Leaving no one behind

Effective skills-development policies must start today, with active workers, by identifying demand from the productive sector and translating these needs into changes in education and training systems.

Firms are important actors for skills development, as more productive firms help their workers build careers and invest in skills relevant to the economy. A study focusing on Chile shows that when young workers first access the labour market through high-productivity firms, their wages grow faster than in less productive enterprises. Less-educated workers also benefit from joining highly productive firms, helping them to close their skills gaps.

Public policy can help workers with less-favourable backgrounds access highly productive firms. Several youth programmes that bundle short training periods with internships in firms have proven to be effective in boosting access to formal jobs and higher wages, while also passing the cost-effectiveness threshold (Figure 2). This calls for more ambitious programs that involve longer training periods co-designed and co-executed with the private sector. Apprenticeship programmes, for example, work well in other regions of the world but have rarely been explored in Latin America and the Caribbean.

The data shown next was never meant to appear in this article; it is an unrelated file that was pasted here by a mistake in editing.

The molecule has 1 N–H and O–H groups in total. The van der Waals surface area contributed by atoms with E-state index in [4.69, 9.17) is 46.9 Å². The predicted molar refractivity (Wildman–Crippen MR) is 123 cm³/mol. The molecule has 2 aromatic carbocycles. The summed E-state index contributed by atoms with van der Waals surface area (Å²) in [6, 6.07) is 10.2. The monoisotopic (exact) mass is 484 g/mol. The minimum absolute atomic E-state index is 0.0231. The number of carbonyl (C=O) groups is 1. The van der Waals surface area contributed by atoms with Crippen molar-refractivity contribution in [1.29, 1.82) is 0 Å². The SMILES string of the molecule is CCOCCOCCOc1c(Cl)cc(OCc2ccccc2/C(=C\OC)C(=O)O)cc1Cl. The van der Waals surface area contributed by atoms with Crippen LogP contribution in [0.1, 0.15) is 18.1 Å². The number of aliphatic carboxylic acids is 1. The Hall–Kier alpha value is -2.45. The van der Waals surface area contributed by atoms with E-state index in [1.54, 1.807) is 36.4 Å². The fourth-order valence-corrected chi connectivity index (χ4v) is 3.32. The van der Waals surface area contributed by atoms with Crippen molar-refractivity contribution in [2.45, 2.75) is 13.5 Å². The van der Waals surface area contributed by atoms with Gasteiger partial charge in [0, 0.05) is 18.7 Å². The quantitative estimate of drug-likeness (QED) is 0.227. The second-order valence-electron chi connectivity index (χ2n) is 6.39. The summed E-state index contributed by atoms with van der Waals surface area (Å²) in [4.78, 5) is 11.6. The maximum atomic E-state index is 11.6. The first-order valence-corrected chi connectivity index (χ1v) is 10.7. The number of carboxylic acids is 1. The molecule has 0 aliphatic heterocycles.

Figure 2. Impact of Several “Jovenes” Programmes on Wages and Formality

Note: Each bar shows the average effect of the point estimates of different experimental evaluations of each program. The dots show the point estimates reported in each study available (when no dot is reported, the bar shows the only treatment effect estimate available for that intervention). Effects on formality (earnings) are expressed as percentage point (percentage) gains from the programme.